14. Kenny, M.L. (2002) ‘Orators and Outcasts, Wanderers and Workers: Street Children in Brazil’, in D.T. Cook (ed.), Symbolic Childhood, New York: Peter Lang, pp. 37–63.Google Scholar
  15. Krueger, A.B. (2002) ‘Putting Development Dollars to Use, South of the Border’, New York Times, 2 May.Google Scholar
  16. Kruse, D. and D. Mahony (1998) ‘Illegal Child Labour in the United States: Prevalence and Characteristics’, Working Paper 6479, National Bureau of Economic Research, Cambridge, MA.CrossRefGoogle Scholar
  17. Lavalette, M. (ed.) (1999) A Thing of the Past? Child Labour in Britain in the Nineteenth and Twentieth Centuries, London: Palgrave.Google Scholar
  18. Lee, R. and K.L. Kramer (2002) ‘Children’s Economic Roles in the Maya Family Life Cycle: Cain, Caldwell, and Chayanov Revisited’, Population and Development Review, 28: 475–99.CrossRefGoogle Scholar
  19. Levison, D. (2000) ‘Children as Economic Agents’, Feminist Economics, 6: 125–34.CrossRefGoogle Scholar
  20. Lewis, M. (2001) ‘Jonathan Lebed’s Extracurricular Activities’, New York Times Magazine, 25 February: 26.Google Scholar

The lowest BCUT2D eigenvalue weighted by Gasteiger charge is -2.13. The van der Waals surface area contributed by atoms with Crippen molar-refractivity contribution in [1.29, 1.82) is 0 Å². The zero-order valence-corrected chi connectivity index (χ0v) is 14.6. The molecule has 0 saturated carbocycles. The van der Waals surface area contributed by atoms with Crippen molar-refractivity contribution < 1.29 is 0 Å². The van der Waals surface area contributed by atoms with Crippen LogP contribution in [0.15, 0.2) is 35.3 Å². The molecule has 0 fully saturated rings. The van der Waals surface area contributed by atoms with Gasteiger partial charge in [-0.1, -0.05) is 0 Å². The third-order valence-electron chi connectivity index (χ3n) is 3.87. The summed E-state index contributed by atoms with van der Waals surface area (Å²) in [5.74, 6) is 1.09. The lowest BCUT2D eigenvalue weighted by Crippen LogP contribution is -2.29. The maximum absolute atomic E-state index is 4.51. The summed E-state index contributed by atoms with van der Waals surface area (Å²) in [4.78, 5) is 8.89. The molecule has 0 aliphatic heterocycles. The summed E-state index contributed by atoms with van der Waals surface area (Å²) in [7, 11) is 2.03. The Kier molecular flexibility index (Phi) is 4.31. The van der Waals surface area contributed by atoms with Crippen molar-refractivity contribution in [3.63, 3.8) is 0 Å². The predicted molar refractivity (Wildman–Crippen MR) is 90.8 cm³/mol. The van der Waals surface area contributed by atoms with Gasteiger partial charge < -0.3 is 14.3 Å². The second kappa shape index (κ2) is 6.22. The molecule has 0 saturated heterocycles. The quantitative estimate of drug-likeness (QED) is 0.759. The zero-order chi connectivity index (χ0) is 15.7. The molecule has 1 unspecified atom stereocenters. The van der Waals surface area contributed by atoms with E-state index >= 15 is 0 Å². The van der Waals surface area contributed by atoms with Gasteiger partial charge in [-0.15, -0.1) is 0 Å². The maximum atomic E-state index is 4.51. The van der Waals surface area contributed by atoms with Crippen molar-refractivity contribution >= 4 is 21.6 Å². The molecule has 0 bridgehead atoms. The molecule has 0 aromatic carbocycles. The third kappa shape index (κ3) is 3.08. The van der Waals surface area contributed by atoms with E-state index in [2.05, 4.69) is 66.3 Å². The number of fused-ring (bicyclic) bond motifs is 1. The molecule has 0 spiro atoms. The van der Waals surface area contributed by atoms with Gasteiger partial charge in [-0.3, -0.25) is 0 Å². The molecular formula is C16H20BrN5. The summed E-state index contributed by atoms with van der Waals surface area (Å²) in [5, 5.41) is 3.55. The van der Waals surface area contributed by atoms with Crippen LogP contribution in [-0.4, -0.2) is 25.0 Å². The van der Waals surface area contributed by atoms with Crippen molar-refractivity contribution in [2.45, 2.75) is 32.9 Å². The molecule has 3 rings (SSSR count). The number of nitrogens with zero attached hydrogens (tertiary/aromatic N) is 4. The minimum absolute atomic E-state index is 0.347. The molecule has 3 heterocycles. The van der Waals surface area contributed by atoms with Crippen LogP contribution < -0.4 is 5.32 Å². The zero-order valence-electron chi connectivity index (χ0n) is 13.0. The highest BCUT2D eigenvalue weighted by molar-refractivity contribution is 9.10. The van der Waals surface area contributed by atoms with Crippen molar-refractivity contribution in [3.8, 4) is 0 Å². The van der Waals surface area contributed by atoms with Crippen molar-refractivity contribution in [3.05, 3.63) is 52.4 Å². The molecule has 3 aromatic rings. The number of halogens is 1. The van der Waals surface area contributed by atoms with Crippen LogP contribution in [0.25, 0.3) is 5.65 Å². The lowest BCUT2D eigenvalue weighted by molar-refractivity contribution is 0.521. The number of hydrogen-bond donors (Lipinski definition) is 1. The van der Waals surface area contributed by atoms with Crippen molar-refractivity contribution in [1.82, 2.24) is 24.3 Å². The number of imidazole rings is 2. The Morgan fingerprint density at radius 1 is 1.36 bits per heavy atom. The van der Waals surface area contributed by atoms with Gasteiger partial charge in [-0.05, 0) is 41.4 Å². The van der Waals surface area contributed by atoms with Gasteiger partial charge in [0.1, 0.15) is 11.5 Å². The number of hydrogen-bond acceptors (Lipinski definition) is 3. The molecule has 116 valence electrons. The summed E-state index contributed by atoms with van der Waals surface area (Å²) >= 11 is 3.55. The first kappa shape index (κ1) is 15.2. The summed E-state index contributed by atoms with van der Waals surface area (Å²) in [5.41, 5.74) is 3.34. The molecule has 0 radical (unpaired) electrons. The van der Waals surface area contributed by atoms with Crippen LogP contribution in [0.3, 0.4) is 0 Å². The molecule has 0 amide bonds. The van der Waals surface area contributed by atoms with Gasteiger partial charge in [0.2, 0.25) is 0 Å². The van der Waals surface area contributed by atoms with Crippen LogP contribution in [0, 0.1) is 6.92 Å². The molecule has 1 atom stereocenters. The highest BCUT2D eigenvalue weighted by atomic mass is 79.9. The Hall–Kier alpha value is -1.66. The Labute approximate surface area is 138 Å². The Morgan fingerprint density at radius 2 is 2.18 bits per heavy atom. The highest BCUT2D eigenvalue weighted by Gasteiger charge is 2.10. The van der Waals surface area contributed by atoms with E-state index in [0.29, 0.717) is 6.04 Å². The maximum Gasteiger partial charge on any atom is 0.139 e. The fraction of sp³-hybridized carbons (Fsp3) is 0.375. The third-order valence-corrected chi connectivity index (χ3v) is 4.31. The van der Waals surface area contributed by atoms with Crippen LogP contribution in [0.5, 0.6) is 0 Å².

21. Mayall, B. (2002) Towards a Sociology for Childhood, Buckingham: Open University Press.Google Scholar
  22. Menjívar, C. (2000) Fragmented Ties. Salvadoran Immigrant Networks in America, Berkeley: University of California Press.Google Scholar
  23. Nieuwenhuys, O. (1996) ‘The Paradox of Child Labour and Anthropology’, Annual Review of Anthropology, 25: 237–51.CrossRefGoogle Scholar
  24. Olsen, R. (2000) ‘Families under the Microscope: Parallels between the Young Carers Debate of the 1990s and the Transformation of Childhood in the Late Nineteenth Century’, Children & Society, 14: 384–94.CrossRefGoogle Scholar
  25. Orellana, M.F. (2001) ‘The Work Kids Do: Mexican and Central American Immigrant Children’s Contributions to Households and Schools in California’, Harvard Educational Review, 71: 366–89.CrossRefGoogle Scholar
  26. Orellana, M.F, J. Reynolds, L. Dorner and M. Meza (2003b) ‘In Other Words: Translating or “Para-phrasing” as a Family Literacy Practice in Immigrant Households’, Reading Research Quarterly, 38: 12–34.CrossRefGoogle Scholar
  27. Orellana, M.F., L. Dorner and L. Pulido (2003a) ‘Accessing Assets: Immigrant Youth’s Work as Family Translators or “Para-phrasers”’, Social Problems, 50: 505–24.CrossRefGoogle Scholar
  28. Orellana, M.F., B. Thorne A. Chee and W.S.E. Lam (2001) ‘Transnational Childhoods: the Participation of Children in Processes of Family Migration’, Social Problems, 48: 572–91.CrossRefGoogle Scholar
  29. Portes, A. and L. Hao (2002) ‘The Price of Uniformity: Language, Family and Personality Adjustment in the Immigrant Second Generation’, Ethnic and Racial Studies, 25: 889–912.CrossRefGoogle Scholar
  30. Quiroga, C. (2002) ‘Infancia Cartonera’, Gente, 22 October: 1944.Google Scholar
  31. Qvortrup, J. (1995) ‘From Useful to Useful: the Historical Continuity of Children’s Constructive Participation’, Sociological Studies of Children, 7: 49–76.Google Scholar